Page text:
Advance and Destroy: Patton as Commander in the Bulge

Advance and Destroy: Patton as Commander in the Bulge

Advance and Destroy: Patton as Commander in the Bulge

Advance and Destroy: Patton as Commander in the Bulge


In the winter of 1944--1945, Hitler sought to divide Allied forces in the heavily forested Ardennes region of Luxembourg and Belgium. He deployed more than 400,000 troops in one of the last major German offensives of the war, which became known as the Battle of the Bulge, in a desperate attempt to regain the strategic initiative in the West. Hitler's effort failed for a variety of reasons, but many historians assert that Lieutenant General George S. Patton Jr.'s Third Army was ultimately responsible for securing Allied victory. Although Patton has assumed a larger-than-life reputation for his leadership in the years since World War II, scholars have paid little attention to his generalship in the Ardennes following the relief of Bastogne.

In Advance and Destroy, Captain John Nelson Rickard explores the commander's operational performance during the entire Ardennes campaign, through his "estimate of the situation," the U.S. Army's doctrinal approach to problem-solving. Patton's day-by-day situational understanding of the Battle of the Bulge, as revealed through ULTRA intelligence and the influence of the other Allied generals on his decision-making, gives readers an in-depth, critical analysis of Patton's overall effectiveness, measured in terms of mission accomplishment, his ability to gain and hold ground, and a cost-benefit analysis of his operations relative to the lives of his soldiers. The work not only debunks myths about one of America's most controversial generals but provides new insights into his renowned military skill and colorful personality.


If we can deliver a few more heavy blows, then at any moment this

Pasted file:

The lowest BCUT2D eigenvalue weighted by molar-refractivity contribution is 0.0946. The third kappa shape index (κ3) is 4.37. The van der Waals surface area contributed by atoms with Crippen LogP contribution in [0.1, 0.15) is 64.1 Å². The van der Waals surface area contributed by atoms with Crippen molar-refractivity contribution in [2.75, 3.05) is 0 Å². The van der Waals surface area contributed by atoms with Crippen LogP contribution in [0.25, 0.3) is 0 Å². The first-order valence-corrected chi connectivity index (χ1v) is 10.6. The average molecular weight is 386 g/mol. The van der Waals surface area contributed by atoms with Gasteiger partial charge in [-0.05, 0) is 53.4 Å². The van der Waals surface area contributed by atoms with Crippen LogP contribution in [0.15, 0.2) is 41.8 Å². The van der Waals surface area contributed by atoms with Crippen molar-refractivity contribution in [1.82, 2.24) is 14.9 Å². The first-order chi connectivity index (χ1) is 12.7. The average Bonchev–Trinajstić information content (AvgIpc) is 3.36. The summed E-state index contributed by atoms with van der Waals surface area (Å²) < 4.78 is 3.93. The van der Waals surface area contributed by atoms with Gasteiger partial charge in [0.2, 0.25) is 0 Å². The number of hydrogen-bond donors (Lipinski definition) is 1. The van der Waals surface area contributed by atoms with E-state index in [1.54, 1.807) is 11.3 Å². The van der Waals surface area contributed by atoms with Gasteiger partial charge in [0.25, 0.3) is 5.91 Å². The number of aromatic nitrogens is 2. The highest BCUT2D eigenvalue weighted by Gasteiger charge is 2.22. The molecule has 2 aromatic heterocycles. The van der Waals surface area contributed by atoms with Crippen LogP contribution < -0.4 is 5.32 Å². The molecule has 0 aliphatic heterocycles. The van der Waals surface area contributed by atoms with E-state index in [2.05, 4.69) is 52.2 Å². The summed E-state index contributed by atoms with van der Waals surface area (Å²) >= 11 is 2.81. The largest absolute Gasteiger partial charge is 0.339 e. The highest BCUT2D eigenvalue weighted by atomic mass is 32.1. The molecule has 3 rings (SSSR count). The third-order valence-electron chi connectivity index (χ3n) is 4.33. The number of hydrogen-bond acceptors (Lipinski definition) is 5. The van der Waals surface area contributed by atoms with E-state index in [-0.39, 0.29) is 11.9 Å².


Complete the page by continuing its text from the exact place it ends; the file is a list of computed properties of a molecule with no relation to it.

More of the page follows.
artificially bolstered common front may collapse with a mighty clap of

—Hitler, December 12, 1944

On the morning of July 25, 1944, more than 2,400 American bombers and fighter-bombers launched an aerial assault on a narrow sector of the German front in western Normandy. The aircraft, approaching at an altitude of 12,000 feet, flew directly over the heads of awed American infantry below. Four thousand tons of explosives tumbled out of the bomb bays in great rectangular carpet patterns, and most of the bombs found their way to Generalleutnant Fritz Bayerlein’s Panzer Lehr Division, dug in awaiting another American ground onslaught. The carnage on the ground was awful, and Bayerlein compared his front line to the face of the moon. In an instant, 1,000 of his men died. The day before, the division had confidently shaken off the first American attempt to crush the line with airpower, but not today. As the stunned Germans tried to recover from the shattering effects of the new bombardment, American ground forces under the command of Major General J. Lawton Collins slowly began to exploit the breach. This was Operation COBRA, the long-awaited American breakout from the hedgerows of Normandy.

By August 1 Lieutenant General Omar N. Bradley, commander of the American Twelfth Army Group, finally deployed Patton’s Third Army. Seizing on the opportunity presented by the hard work of Collins’s men, Patton, who had taken command of VIII Corps, rapidly pushed two . . .

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